What you see here is his brainchild; The American Gut Project. It’s a citizen science research compilation, meaning the data is donated by the general public, it’s also entirely crowdfunded. For 99 US dollars you can send your sample to the night lab at UC San Diego and see what makes up your microbiome.
Rob Knight: 01:58
By placing yourself on the map you’ll be able to diagnose particular conditions, and what we hope is ultimately we’ll be able to develop a kind of microbial GPS that helps you drive your microbiome around on this map, defining where you are at the moment, where you would like to go in order to optimize your health.
Dr. Sanjay Gupta: 02:17
This is the picture four years in, with over 10,000 samples collected from 43 countries and counting, and they’re only scratching the surface. So what do we know about these microbes?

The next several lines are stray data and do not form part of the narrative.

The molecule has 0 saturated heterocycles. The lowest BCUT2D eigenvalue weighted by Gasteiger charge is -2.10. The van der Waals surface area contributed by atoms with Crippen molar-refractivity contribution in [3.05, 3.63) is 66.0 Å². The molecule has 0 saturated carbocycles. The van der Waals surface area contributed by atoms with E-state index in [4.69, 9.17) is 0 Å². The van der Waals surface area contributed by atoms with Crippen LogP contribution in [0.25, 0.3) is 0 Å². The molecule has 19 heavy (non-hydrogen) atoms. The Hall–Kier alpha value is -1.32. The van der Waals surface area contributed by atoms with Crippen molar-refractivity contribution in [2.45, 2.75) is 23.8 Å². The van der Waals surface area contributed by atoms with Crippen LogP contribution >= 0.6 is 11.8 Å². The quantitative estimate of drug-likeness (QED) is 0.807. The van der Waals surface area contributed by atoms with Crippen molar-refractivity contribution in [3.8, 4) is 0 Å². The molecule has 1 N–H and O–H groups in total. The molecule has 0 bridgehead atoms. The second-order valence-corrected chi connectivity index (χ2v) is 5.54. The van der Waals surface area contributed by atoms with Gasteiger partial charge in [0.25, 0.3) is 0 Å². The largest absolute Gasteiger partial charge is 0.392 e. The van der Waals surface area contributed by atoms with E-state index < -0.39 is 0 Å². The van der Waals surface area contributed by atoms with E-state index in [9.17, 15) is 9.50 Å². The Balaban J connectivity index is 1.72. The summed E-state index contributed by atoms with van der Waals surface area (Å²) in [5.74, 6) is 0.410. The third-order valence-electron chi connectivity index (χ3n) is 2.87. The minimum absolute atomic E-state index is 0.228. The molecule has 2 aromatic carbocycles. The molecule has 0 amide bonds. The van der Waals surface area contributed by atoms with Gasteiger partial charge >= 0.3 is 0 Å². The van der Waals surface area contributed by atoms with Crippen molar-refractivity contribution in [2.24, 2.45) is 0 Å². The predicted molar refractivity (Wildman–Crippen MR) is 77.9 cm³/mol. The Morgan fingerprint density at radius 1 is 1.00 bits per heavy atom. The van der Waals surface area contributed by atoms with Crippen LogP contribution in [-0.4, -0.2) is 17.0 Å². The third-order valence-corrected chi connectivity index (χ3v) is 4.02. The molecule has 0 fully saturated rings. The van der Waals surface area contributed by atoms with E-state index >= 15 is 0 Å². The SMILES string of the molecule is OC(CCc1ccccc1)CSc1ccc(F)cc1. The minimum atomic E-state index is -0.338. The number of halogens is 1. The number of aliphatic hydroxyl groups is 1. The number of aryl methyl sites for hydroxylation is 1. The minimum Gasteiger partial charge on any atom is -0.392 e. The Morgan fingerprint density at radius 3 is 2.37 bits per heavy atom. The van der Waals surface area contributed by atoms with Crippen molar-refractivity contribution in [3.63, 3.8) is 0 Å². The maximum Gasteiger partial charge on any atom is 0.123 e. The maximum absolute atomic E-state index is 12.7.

Rob Knight: 02:28
We know a tremendous amount about the microbiome compared with what we did only a decade ago. Now, for a human stool sample usually 97-99% of the sequences are identifiable. On the other hand, we know very little about their functions. So it’s like we have the name tags for a lot of people at a party, but we don’t know what they do.
Dr. Sanjay Gupta: 02:49
What makes this particularly hard is the diversity of microbiomes, and that they change every day.
Rob Knight: 02:54
Each of us is changing our microbiomes right now through things like the foods we eat, the spaces that we live and work in, the people who we live and work with. While we’re all 99.99% identical in terms of the human genome, whereas you might be 90% different to the person you’re sitting next to in terms of your microbiome.
Dr. Sanjay Gupta: 03:16